Not for the weak minded.

Finmeccanica magazine

January 28th, 2009 Josh
Finmech mag

The other day a friend of mine at work dropped by and said that the company that just bought us out, Finmeccanica, publishes a magazine, and that it puts our old company pamphlet to shame.

Today I went to my mail box and picked it up. He wasn’t kidding. Not only does it trump our old pamphlet (which was moderately nice with color pictures and half a dozen pages), it schools all magazines I have ever possessed. 

It is 124 add-free pages of professional publication, printed on high quality semi-gloss paper, stitched through the fold and glue bound. It is even printed in both Italian and English. That’s right, it’s bi-lingual. 

How ridiculous is that?

Finmech mag2

Not so smart

January 26th, 2009 Josh

I work in a building full of people who are supposed to be smart. Now, I know that some of them are not exactly as smart I think they should be to work here, but they should at least be smart enough to handle common instructions. Apparently this is not true.

What tipped me off was the condition of the paper towel dispenser when I walked into the restroom. Earlier today the dispenser ran out of towels, but there was a new roll sitting on the counter. I was of course lazy and just ripped paper off of the roll and left it there. (We do  have people who are paid to replace the paper towels.) A few minutes ago I walked in to find the dispenser open, with the loose end of the roll scrunched up and stuck into a random roller. 

First of all, if you bother to put the roll into the machine, you should at least finish the job. Second of all, there are directions printed right on the back inside of the machine. Thirdly, those directions use pictures and numbers, not even words. I pulled the loose end through the lever arm, and hit the feed button (which could only be improved with a big “press me” label), which fed the paper out, then ripped it off and shut the cover. Honestly, it took me 20 seconds, tops.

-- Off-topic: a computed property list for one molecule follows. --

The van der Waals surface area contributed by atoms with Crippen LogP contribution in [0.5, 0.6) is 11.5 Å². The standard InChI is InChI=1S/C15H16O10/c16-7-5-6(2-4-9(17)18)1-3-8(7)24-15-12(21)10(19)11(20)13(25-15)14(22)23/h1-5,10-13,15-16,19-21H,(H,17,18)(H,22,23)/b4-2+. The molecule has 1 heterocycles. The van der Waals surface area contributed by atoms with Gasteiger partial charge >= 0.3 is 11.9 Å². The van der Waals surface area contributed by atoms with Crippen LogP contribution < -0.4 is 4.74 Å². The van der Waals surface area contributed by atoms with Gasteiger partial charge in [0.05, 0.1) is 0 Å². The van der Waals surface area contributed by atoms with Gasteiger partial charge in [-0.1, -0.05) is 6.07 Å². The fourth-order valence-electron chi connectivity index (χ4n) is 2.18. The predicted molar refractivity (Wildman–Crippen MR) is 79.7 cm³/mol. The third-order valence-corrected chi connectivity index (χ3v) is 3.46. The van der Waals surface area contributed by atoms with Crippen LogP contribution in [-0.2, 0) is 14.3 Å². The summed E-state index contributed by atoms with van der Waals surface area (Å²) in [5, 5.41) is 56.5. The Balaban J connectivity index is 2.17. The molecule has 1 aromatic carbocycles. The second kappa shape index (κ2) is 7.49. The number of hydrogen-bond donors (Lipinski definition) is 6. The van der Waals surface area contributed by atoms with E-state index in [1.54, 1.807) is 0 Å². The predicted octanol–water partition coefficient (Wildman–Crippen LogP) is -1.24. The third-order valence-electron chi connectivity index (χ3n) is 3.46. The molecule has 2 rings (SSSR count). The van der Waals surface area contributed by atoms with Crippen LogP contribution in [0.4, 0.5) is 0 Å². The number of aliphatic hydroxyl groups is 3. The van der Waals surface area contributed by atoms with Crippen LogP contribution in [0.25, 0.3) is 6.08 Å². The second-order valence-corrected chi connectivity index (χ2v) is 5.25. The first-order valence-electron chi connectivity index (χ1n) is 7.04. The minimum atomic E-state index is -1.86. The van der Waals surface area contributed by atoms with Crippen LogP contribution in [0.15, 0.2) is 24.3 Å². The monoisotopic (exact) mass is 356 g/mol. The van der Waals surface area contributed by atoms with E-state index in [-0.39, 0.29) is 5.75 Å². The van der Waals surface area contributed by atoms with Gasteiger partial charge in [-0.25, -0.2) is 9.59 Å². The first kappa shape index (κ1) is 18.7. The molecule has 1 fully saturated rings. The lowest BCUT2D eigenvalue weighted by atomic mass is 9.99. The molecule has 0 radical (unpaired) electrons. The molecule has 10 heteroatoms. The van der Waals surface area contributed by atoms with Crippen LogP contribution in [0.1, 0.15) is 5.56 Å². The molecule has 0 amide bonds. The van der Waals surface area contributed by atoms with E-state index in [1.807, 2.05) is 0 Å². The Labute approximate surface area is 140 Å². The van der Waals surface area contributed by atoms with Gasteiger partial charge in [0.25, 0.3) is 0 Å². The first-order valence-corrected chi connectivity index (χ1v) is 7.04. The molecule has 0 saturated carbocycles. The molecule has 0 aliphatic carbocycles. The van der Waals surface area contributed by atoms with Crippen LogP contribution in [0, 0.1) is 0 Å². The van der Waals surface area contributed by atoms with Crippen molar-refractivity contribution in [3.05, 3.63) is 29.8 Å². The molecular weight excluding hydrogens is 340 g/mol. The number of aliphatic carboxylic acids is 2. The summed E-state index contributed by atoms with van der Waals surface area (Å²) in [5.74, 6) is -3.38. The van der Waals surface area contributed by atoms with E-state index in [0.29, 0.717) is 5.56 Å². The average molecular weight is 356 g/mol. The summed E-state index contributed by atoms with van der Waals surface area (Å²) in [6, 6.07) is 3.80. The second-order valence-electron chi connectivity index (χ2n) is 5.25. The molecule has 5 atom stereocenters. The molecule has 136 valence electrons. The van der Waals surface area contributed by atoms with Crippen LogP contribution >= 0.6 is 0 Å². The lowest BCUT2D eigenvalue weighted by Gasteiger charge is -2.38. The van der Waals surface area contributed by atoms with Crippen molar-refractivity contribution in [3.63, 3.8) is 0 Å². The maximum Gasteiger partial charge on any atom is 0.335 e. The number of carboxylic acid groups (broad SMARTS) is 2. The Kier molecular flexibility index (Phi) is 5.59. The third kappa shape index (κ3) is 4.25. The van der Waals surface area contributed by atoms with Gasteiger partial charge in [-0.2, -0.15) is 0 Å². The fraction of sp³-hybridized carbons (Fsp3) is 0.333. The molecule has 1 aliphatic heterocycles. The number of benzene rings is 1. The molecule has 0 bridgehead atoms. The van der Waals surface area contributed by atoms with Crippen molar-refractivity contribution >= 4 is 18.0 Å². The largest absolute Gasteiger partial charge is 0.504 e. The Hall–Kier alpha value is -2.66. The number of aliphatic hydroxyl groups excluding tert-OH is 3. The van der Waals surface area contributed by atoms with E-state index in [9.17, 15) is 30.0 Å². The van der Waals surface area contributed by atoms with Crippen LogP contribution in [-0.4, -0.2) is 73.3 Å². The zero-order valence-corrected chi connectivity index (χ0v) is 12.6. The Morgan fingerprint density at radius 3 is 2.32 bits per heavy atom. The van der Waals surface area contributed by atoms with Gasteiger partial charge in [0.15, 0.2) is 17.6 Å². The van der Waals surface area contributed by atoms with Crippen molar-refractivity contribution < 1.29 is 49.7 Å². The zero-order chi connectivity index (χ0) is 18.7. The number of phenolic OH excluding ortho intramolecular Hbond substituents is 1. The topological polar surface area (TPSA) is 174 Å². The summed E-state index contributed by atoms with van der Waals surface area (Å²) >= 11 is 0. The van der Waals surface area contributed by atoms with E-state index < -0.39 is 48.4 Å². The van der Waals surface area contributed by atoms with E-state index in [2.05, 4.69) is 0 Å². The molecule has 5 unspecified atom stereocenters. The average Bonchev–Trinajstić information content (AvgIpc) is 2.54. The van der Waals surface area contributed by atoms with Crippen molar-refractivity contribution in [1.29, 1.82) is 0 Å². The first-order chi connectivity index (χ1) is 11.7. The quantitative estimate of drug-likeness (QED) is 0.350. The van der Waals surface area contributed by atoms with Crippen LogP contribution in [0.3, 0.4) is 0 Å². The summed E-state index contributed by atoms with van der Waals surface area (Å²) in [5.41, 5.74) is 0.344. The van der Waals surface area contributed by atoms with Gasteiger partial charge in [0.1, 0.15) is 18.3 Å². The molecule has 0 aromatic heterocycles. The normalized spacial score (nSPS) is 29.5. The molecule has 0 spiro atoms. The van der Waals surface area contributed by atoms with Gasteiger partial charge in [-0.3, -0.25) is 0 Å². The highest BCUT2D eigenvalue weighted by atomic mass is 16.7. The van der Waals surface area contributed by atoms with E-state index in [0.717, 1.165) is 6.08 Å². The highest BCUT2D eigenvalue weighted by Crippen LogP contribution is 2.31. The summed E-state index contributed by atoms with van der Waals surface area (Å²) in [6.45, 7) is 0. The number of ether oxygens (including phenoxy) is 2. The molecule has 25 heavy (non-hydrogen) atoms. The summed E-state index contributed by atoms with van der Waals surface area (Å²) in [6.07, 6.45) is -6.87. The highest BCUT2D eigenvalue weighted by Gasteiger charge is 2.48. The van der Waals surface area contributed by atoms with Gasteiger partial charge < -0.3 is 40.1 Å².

Obviously, there is a complete moron still working for us. When I say still, I mean we just fired the guy who got caught looking at porn on his work computer, so it couldn’t have been him. As smart as these people are supposed to be… someone can’t press a button.

John Deere 3hp, Episode 8: Finishing Touches

January 21st, 2009 Josh

After rewiewing my last post, I think the ball bearing idea in the breather is not a good one. The breather should have filter material so that any air sucked into the crank case goes through the filter material. The negaive pressure will help prevent oil leaks in a poorly sealed gasket, however I tried to make sure to properly seat all gaskets, so that should not be an issue. 

In this episode, I will be reviewing the carburetor rebuild and first run. 

 

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The carb on this engine is just about as simple as a carb can get. There is no throttle, only a choke plate and a needle valve. The needle valve is essentially directly exposed in the venturi of the carb, and controls the fuel flow. A check valve at the bottom of the fuel pickup tube ensures that the fuel is always in the tube up to the point where it can be sucked into the venturi on the next intake cycle. 

 

The reason for not having a throttle plate is that the speed of the engine is controled by a “hit and miss” style governer. This means that every intake cycle is “wide open” and provides maximum power. When the engine hits the governed speed, it simply holds the exhaust valve open and does not intake another cycle until the speed has dropped back down. This is extremely efficient because the carb can be tuned using the needle valve to give the ideal fuel/air ratio. 

 

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This carberuator was missing the needle valve, so a new one had to be made. It was easy to find the thread size and a bolt that fit. I cut the new bolt down and then used a belt grinder to make a “needle” point. This was not accurate enough, and I had to use a lathe to make a better point. For a handle I used a piece of sheet metal cut to match the shape of the handle on the other 1.5 HP JD that my Grandpa has. I welded that to the end of the bolt and then added a stiff spring to keep it from rotating while the engine is running.